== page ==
There are two ways according to the Puritans in which man finds acceptance with God one being works the other faith. The former was possible in the first covenant, (the covenant of works) but with the entrance of sin into the world, sinners must go outside of themselves and place their faith in the One who placed Himself under the covenant of works or be damned for failing to fulfill the terms of the covenant of works themselves. This is the covenant of grace; Christ fulfilled the requirements of the law for fallen humanity by saving a particular people for Himself (Galatians 4:4). The Puritans understood some similarities between the two covenants while forcefully insisting upon an absolute antithesis at the point of how a sinner may be justified before God (Ephesians 2:8).
For the Puritans, natural theology was linked to the creation of Adam in the image of God, and because of this, he was blessed in a natural theology (theolgia naturalis), or knowledge of God both innate and acquired from the handiwork of God around him. Some Puritans theologians debated among themselves whether all knowledge of God before the fall was natural or supernatural. Supernatural theology entails special revelation by God outside of his general revelation of nature. The Puritans agreed on the fact that Adam possessed a natural theology. There were some Puritans that disagreed whether or not Adam possessed a supernatural theology before the fall, Puritans such as John Owen limited supernatural theology not until after the fall because he maintains that originally revelation was partly supernatural and that this part was intended to increase daily. Thomas Goodwin believed that Adam’s end would have been continual life in the Garden of Eden, because only through Christ could he have acquired eternal life. John Owen seemed to suggest that both supernatural and natural theology coexisted before the fall, whereas Thomas Goodwin rejected this idea.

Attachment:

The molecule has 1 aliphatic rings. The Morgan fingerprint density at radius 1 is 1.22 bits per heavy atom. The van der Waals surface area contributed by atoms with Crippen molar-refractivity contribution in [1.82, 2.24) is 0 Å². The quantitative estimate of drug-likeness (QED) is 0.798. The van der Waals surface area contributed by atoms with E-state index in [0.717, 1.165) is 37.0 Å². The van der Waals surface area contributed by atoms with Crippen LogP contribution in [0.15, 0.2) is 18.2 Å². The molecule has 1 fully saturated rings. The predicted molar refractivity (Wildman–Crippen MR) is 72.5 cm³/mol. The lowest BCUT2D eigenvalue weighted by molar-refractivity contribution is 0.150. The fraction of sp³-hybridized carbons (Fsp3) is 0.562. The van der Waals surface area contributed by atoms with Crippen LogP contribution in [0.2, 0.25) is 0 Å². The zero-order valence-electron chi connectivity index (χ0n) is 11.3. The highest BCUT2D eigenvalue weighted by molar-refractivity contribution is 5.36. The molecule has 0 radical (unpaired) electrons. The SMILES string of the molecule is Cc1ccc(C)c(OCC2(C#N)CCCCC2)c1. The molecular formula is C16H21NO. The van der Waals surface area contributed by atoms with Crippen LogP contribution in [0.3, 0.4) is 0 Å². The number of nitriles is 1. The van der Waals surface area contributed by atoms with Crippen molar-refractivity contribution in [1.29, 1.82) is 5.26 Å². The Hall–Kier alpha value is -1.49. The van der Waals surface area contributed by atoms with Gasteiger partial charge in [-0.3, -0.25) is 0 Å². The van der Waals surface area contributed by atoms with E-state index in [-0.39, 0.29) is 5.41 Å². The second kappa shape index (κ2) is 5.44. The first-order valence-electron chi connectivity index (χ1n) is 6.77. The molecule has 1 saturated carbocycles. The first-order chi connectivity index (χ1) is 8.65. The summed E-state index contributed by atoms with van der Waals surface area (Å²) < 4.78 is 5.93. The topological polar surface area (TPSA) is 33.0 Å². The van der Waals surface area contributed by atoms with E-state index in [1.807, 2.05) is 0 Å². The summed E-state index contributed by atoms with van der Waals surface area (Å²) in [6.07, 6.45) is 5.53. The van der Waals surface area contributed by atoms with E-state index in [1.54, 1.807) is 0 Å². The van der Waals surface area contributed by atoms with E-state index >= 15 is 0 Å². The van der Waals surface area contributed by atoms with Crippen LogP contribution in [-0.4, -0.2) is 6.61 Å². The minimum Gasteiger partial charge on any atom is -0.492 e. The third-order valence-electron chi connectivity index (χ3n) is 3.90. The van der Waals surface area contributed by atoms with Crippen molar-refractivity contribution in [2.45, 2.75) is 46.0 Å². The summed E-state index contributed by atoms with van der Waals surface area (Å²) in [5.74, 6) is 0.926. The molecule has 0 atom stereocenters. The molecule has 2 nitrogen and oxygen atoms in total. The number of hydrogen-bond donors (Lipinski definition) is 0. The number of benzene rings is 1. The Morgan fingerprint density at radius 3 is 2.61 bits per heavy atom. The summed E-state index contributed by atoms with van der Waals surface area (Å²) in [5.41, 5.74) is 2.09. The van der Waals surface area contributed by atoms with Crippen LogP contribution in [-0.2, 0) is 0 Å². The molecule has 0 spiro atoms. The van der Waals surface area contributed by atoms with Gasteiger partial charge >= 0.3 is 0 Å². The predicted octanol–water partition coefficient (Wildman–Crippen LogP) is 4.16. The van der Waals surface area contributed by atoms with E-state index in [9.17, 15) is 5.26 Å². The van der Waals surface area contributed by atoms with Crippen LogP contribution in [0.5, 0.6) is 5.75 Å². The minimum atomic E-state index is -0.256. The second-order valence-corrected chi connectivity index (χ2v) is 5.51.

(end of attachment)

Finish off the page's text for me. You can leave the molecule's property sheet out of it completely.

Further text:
The Word of God for John Owen has a threefold meaning “hypostatikos, endiathetos, and prophorikos.” The “hypostatic” (personal) Word has reference to the person of Christ. The latter two Greek terms found commonly in patristic literature and used by Philo of Alexandria, speak of the (internal or inherent) “endiathetos” Word and the spoken “prophorikos” (spoken) Word. The logos prophorikos is the Bible, God’s supernatural revelation, expressed in words and commited to writing. Supernatural revelation provides objective ground for supernatural illumination, and John Owen constantly ties together the fact of divine revelation and the concept of approaching it.
John Owen argued that all true theology is based on covenant, which means supernatural theology is to best understood covenantally. Trueman described how the doctrine of the covenant “allows for the bridging of the ontological chasm that exists between an infinite self-existent Creator and a finite, dependent creation.” John Owen demonstrated in his writings, revelation was progressive along covenantal lines, but in the new covenant God speaks definitively and most gloriously in the person of Jesus Christ. John Owen’s writings describe two lines of thought on how Scripture as revelation relates to the doctrine of the covenant, first there is the vertical line of God’s gracious will to save. Second there is the horizontal line of the gradual revelation of God’s salvific will in history which starts in the Garden of Eden and climaxes in the birth, life and death of Christ.
John Owen described Christ as the “sacred repository” of all truth. Puritan Edward Reynolds (1599-1676) similarly acknowledges that Christ is the “sum and center of all divinely revealed truth.” Because He is God incarnate, Christ makes theology possible. Owen distinguishes between the theology of the God-man, Jesus Christ and the theology of everyone else. Christ theology is innate in Himself (Col.2:3) as so this theology far exceeds that of anyone whose knowledge of God must be acquired from without. Christ knowledge of God is something utterly beyond believers, He nevertheless provides the ontological basis, in the glory of His person as the God-man, for revelation to be communicated between God and humanity; He is the mediator not only in salvation, but also in all communication between God and fallen humanity.
What were the ten attributes of God that Puritan Stephen Charnock said could be understood by fallen man in light of nature?Posted: December 30, 2013
Stephen Charnock describes ten specific attributes that can be understood by the light of nature;
- One, the power of God in creating a world out of nothing (exnihillo).
- Two, the wisdom of God, in the order, variety and beauty of creation.
- Three, the goodness of God, in the provision God makes for His creatures.